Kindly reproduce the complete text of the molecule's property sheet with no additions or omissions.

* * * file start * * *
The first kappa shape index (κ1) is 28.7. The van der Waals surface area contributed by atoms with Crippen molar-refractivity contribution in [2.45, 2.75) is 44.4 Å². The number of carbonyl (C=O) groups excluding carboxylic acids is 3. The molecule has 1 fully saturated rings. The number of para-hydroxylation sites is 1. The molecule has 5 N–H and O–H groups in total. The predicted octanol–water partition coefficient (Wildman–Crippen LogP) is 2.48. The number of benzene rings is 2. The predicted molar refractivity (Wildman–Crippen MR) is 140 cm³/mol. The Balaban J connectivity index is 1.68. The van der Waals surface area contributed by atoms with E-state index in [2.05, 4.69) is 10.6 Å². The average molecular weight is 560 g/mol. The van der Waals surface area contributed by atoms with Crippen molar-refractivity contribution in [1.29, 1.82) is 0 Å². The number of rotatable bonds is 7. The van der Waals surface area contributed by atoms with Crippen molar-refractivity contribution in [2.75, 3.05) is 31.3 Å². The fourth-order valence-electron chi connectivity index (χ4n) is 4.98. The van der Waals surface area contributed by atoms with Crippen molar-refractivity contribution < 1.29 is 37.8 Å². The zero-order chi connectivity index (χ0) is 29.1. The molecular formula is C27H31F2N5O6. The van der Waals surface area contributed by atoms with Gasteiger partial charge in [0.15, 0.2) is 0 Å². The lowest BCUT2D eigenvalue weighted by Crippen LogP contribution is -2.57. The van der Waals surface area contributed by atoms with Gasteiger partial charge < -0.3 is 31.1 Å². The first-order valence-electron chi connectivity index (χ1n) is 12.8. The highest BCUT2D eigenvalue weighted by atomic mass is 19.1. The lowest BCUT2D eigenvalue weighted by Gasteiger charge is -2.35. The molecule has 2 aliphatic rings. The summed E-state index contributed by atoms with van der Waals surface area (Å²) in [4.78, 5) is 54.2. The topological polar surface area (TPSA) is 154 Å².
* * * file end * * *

The first kappa shape index (κ1) is 28.7. The van der Waals surface area contributed by atoms with Crippen molar-refractivity contribution in [2.45, 2.75) is 44.4 Å². The number of carbonyl (C=O) groups excluding carboxylic acids is 3. The molecule has 1 fully saturated rings. The number of para-hydroxylation sites is 1. The molecule has 5 N–H and O–H groups in total. The predicted octanol–water partition coefficient (Wildman–Crippen LogP) is 2.48. The number of benzene rings is 2. The predicted molar refractivity (Wildman–Crippen MR) is 140 cm³/mol. The Balaban J connectivity index is 1.68. The van der Waals surface area contributed by atoms with E-state index in [2.05, 4.69) is 10.6 Å². The average molecular weight is 560 g/mol. The van der Waals surface area contributed by atoms with Crippen molar-refractivity contribution in [1.29, 1.82) is 0 Å². The number of rotatable bonds is 7. The van der Waals surface area contributed by atoms with Crippen molar-refractivity contribution in [2.75, 3.05) is 31.3 Å². The fourth-order valence-electron chi connectivity index (χ4n) is 4.98. The van der Waals surface area contributed by atoms with Crippen molar-refractivity contribution < 1.29 is 37.8 Å². The zero-order chi connectivity index (χ0) is 29.1. The molecular formula is C27H31F2N5O6. The van der Waals surface area contributed by atoms with Gasteiger partial charge in [0.15, 0.2) is 0 Å². The lowest BCUT2D eigenvalue weighted by Crippen LogP contribution is -2.57. The van der Waals surface area contributed by atoms with Gasteiger partial charge < -0.3 is 31.1 Å². The first-order valence-electron chi connectivity index (χ1n) is 12.8. The highest BCUT2D eigenvalue weighted by atomic mass is 19.1. The lowest BCUT2D eigenvalue weighted by Gasteiger charge is -2.35. The molecule has 2 aliphatic rings. The summed E-state index contributed by atoms with van der Waals surface area (Å²) in [4.78, 5) is 54.2. The topological polar surface area (TPSA) is 154 Å².